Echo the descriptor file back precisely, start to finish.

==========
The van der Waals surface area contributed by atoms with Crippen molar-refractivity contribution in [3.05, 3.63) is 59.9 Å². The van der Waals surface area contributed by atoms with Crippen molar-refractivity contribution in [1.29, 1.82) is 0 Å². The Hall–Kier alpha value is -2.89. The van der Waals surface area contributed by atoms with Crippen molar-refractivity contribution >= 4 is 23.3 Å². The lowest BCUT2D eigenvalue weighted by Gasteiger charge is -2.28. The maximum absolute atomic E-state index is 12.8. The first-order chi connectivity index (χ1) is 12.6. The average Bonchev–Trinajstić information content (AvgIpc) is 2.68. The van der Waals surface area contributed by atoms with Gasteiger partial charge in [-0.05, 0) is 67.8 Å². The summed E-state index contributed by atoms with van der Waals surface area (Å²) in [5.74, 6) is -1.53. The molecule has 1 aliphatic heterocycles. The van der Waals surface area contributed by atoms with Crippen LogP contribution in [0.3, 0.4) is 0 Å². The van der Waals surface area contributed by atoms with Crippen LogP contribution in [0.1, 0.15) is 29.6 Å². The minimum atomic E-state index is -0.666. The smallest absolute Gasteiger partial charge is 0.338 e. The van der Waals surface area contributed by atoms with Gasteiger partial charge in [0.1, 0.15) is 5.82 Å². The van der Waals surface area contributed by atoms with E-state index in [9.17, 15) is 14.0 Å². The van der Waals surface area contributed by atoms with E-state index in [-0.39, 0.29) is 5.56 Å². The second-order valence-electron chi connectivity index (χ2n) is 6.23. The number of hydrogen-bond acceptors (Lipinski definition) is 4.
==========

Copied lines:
The van der Waals surface area contributed by atoms with Crippen molar-refractivity contribution in [3.05, 3.63) is 59.9 Å². The van der Waals surface area contributed by atoms with Crippen molar-refractivity contribution in [1.29, 1.82) is 0 Å². The Hall–Kier alpha value is -2.89. The van der Waals surface area contributed by atoms with Crippen molar-refractivity contribution >= 4 is 23.3 Å². The lowest BCUT2D eigenvalue weighted by Gasteiger charge is -2.28. The maximum absolute atomic E-state index is 12.8. The first-order chi connectivity index (χ1) is 12.6. The average Bonchev–Trinajstić information content (AvgIpc) is 2.68. The van der Waals surface area contributed by atoms with Gasteiger partial charge in [-0.05, 0) is 67.8 Å². The summed E-state index contributed by atoms with van der Waals surface area (Å²) in [5.74, 6) is -1.53. The molecule has 1 aliphatic heterocycles. The van der Waals surface area contributed by atoms with Crippen LogP contribution in [0.3, 0.4) is 0 Å². The van der Waals surface area contributed by atoms with Crippen LogP contribution in [0.1, 0.15) is 29.6 Å². The minimum atomic E-state index is -0.666. The smallest absolute Gasteiger partial charge is 0.338 e. The van der Waals surface area contributed by atoms with Gasteiger partial charge in [0.1, 0.15) is 5.82 Å². The van der Waals surface area contributed by atoms with E-state index in [9.17, 15) is 14.0 Å². The van der Waals surface area contributed by atoms with E-state index in [-0.39, 0.29) is 5.56 Å². The second-order valence-electron chi connectivity index (χ2n) is 6.23. The number of hydrogen-bond acceptors (Lipinski definition) is 4.